February is National Children’s Dental Health Month. KANA has teamed up with the American Academy of Pediatric Dentistry to offer information to help you care for your child’s little teeth. Did you know that tooth decay is one of the top chronic infectious diseases among children in the U.S.?
Many parents are surprised to learn that tooth decay can begin as early as age 1. Children with tooth decay are far more likely to develop immediate and long term oral health issues, including pain, infections, difficulty speaking, problems eating food, tooth discoloration and even tooth loss.
But with the help of the American Academy of Pediatric Dentistry, you can join the Monster-Free Mouths Movement and keep your child’s mouth free of creatures like Tartar the Terrible, Ginger Bite-Us and Tooth D.K. Below are important tips to help kids have monster-free mouths—at all ages!
Birth – 2 Years Old:
- Before teeth erupt, clean your baby’s mouth and gums with a soft cloth or infant toothbrush at bath time. This helps prepare your baby for the teeth cleaning to come.
- If your baby is given a bottle when going sleep, use only water. Bottles containing any sugary liquids carbohydrates such as milk, formula or put teeth under attack from juice, fruit or bacterial acid all night long.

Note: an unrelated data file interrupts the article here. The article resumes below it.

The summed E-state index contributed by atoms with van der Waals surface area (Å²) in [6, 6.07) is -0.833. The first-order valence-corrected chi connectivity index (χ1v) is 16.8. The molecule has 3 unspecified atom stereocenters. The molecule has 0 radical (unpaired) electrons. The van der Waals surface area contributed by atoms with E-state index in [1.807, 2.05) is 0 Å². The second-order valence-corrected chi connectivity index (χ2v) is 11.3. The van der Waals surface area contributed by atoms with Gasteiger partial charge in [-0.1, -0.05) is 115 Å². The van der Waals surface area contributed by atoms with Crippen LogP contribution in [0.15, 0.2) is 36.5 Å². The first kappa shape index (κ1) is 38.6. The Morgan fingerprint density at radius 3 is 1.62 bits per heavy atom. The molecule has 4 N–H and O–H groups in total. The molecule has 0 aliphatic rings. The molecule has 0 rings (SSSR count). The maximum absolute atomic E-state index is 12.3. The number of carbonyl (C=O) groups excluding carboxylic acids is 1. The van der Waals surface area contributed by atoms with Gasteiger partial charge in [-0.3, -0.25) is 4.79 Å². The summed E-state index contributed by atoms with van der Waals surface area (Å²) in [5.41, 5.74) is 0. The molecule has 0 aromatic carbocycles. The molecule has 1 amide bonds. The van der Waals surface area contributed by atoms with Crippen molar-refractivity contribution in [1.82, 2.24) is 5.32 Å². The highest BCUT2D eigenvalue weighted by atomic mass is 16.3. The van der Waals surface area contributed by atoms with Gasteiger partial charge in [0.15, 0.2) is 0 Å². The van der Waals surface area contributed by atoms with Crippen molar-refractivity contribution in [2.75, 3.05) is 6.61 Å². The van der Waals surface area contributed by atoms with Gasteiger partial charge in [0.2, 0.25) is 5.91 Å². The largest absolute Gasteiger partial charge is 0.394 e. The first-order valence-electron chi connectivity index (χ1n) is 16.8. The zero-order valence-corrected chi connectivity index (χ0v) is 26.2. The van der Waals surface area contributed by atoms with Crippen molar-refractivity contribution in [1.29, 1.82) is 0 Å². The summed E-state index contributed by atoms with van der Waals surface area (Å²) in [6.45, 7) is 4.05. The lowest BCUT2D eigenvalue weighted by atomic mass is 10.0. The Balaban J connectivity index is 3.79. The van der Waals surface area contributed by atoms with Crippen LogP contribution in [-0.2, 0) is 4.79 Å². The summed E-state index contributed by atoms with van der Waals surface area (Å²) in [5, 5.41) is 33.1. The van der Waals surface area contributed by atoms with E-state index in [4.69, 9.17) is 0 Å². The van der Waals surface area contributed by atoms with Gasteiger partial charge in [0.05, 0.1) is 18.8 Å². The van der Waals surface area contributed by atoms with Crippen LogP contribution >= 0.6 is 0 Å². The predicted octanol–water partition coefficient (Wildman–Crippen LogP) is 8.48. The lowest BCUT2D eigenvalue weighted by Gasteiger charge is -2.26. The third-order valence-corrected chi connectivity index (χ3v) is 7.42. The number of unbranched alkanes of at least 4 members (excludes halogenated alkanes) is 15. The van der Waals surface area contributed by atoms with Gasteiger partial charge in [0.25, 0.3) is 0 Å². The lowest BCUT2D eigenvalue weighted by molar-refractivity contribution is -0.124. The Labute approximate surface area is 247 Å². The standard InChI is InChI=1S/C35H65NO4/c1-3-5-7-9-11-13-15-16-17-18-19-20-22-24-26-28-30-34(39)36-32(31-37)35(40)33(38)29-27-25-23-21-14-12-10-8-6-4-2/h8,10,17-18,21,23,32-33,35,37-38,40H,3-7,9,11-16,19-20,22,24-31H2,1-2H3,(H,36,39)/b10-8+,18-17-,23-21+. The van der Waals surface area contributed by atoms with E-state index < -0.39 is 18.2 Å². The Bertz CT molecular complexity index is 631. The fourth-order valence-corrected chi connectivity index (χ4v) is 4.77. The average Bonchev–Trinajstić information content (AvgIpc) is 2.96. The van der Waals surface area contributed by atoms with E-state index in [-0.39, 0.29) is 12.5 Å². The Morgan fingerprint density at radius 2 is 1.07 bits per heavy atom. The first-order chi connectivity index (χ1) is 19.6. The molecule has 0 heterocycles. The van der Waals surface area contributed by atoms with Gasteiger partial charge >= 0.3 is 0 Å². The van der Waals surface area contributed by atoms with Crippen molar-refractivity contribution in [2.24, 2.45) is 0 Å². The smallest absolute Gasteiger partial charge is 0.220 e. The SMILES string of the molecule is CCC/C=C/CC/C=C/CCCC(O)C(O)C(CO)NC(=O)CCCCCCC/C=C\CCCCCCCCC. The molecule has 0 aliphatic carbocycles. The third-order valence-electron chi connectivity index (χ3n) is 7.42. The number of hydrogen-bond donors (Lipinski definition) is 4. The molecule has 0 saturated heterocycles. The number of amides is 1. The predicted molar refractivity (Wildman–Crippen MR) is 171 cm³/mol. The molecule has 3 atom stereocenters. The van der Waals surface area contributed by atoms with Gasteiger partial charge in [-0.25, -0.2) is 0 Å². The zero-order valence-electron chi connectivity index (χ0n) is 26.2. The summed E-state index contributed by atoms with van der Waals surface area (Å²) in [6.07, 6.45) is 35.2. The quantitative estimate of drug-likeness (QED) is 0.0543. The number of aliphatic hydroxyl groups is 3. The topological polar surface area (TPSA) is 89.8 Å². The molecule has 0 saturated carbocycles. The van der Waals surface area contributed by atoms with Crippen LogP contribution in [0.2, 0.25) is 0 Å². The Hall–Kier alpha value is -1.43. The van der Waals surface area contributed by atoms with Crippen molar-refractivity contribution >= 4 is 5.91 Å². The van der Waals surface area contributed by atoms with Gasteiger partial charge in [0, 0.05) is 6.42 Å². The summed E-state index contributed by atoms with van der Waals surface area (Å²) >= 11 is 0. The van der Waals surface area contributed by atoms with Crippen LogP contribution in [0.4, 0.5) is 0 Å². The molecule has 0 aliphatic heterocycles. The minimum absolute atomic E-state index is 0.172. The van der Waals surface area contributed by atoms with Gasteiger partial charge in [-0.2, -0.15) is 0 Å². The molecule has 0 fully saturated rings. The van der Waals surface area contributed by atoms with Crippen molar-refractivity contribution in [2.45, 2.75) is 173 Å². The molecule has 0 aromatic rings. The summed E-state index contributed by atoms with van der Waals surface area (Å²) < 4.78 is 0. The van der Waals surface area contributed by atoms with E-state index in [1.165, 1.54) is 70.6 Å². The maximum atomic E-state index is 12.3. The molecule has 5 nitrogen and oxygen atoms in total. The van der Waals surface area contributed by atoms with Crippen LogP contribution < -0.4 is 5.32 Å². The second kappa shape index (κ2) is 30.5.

- Take your child to see a pediatric dentist his or her first birthday to establish a dental home. Your dentist can help you a daily regimen, provide, establish and determine recommendations your next visit.
2 – 5 Years Old:
- Remember to brush your child’s teeth at least twice a day, once in the morning and once at night. The most important time to brush your child’s teeth is right before bedtime. Schedule dental visits every six months to keep away Mouth Monsters, especially the dreaded Tooth D.K. The routine teeth cleanings at regular check-ups help remove pests like Tartar the Terrible and Ginger Bite-Us.
- Talk to your child’s pediatric dentist about the right amount of fluoride for your child. Ask if your child should be brushing with toothpaste that contains fluoride and/or if your child needs a fluoride supplement.
- Parents should supervise the brushing of teeth for school-aged children until they are seven or eight years old.
- When teeth are touching, it is time to begin flossing. Ask your dentist for tips on flossing your child’s teeth.
Avoid carbonated beverages which on teeth; sports drinks enamel can erode and juice pouches are also bad for teeth as they keep acid levels high—which the Mouth Monsters like!